As the coronavirus pandemic forces people around the world to stay inside, streaming platforms, including Netflix and YouTube, have been forced to throttle video quality in Europe amid unprecedented demand, and YouTube said that it will now begin doing the same globally.
Google-owned YouTube confirmed Tuesday that it is temporarily defaulting all traffic globally to "standard definition" video quality.
"We continue to work closely with governments and network operators around the globe to do our part to minimize stress on the system during this unprecedented situation," a Google spokesperson told ABC News in a statement. "Last week, we announced that we were temporarily defaulting all videos on YouTube to standard definition in the European Union. Given the global nature of this crisis, we will expand that change globally starting today."
Users can still opt-in to high definition quality, but by default they will be viewing the lower quality video content.
EU officials have been in talks with leaders of some of the major players in the video streaming industry starting last week, asking them to take steps to ensure they're using telecom networks as efficiently as possible as government-mandated stay-in-place orders take effect throughout the region.
"In Europe, for the next 30 days, within each category we’ve simply removed the highest bandwidth streams," Ken Florance, Netflix's vice president of content delivery, said in a statement on Saturday.
"If you are particularly tuned into video quality you may notice a very slight decrease in quality within each resolution," Florance added. "But you will still get the video quality you paid for."
Florance noted that internet service providers around the world vary greatly, and that "some partners in regions such as Latin America want us to reduce our bandwidth as soon as possible. But others want to continue with business as usual."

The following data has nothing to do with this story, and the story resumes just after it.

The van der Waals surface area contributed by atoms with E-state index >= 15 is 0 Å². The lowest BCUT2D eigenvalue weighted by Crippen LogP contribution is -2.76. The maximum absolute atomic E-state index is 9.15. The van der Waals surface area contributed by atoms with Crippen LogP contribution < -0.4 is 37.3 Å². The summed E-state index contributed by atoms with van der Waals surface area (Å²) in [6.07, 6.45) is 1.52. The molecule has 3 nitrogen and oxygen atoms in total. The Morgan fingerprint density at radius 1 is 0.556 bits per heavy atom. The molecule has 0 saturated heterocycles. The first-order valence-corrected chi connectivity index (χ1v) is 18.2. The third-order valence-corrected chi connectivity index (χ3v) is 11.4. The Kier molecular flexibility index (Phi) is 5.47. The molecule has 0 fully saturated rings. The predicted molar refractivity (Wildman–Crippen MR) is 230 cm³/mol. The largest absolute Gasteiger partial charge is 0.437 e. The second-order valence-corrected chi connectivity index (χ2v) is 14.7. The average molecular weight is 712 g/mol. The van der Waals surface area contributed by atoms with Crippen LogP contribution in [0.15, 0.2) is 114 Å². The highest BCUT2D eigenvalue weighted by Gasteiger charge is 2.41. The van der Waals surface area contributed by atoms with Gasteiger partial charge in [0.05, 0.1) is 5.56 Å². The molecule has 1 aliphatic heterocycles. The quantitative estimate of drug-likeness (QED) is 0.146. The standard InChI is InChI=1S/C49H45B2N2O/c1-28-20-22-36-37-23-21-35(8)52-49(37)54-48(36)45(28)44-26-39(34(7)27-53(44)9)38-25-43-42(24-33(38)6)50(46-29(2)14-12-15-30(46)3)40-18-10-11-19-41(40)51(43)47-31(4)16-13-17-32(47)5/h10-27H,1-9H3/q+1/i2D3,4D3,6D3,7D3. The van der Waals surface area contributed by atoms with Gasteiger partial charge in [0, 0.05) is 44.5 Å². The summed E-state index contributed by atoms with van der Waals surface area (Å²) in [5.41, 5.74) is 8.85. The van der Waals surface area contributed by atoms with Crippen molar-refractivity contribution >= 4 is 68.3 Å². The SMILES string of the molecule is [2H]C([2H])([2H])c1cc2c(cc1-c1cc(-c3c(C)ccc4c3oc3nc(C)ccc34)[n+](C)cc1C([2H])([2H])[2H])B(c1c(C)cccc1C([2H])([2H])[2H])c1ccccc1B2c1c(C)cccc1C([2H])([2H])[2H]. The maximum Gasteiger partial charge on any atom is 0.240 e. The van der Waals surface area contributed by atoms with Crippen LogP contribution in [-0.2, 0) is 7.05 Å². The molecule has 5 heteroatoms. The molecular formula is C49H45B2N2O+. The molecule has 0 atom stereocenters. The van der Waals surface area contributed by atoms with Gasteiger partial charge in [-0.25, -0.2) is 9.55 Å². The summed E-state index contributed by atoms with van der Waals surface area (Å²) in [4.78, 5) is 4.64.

"So we will provide relief to ISPs who are dealing with large government-mandated 'shelter in place' orders by providing the 25% traffic reduction we’ve started in Europe," he said. "For other networks, we’ll stick with our normal procedures -- until and unless they experience issues of their own."
Amazon officials similarly said Monday that they had already taken action in Europe -- and while the reductions in video quality have not yet impacted the U.S., they are closely monitoring the situation and are ready to take action if called upon by government agencies.
"We support the need for careful management of telecom services to ensure they can handle the increased internet demand with so many people now at home full-time due to COVID-19," a Prime Video spokesperson told ABC News in a statement.
"Prime Video is working with local authorities and internet service providers where needed to help mitigate any network congestion, including in Europe where we’ve already begun the effort to reduce streaming bitrates while maintaining a quality streaming experience for our customers," the spokesperson added.
Disney's streaming service, Disney+, will temporarily reduce its overall bandwidth utilization by at least 25% "in all of the markets launching Disney+" starting on Tuesday, Kevin Mayer, the chairman of direct-to-consumer and international at The Walt Disney Company said in a statement.
"In the coming days, we will be monitoring Internet congestion and working closely with Internet service providers to further reduce bitrates as necessary to ensure they are not overwhelmed by consumer demand," Mayer added. "We look forward to the launch of Disney+ and hope it will provide a much-needed respite for families in these challenging and trying times."
The Walt Disney Co. is the parent company of ABC News.
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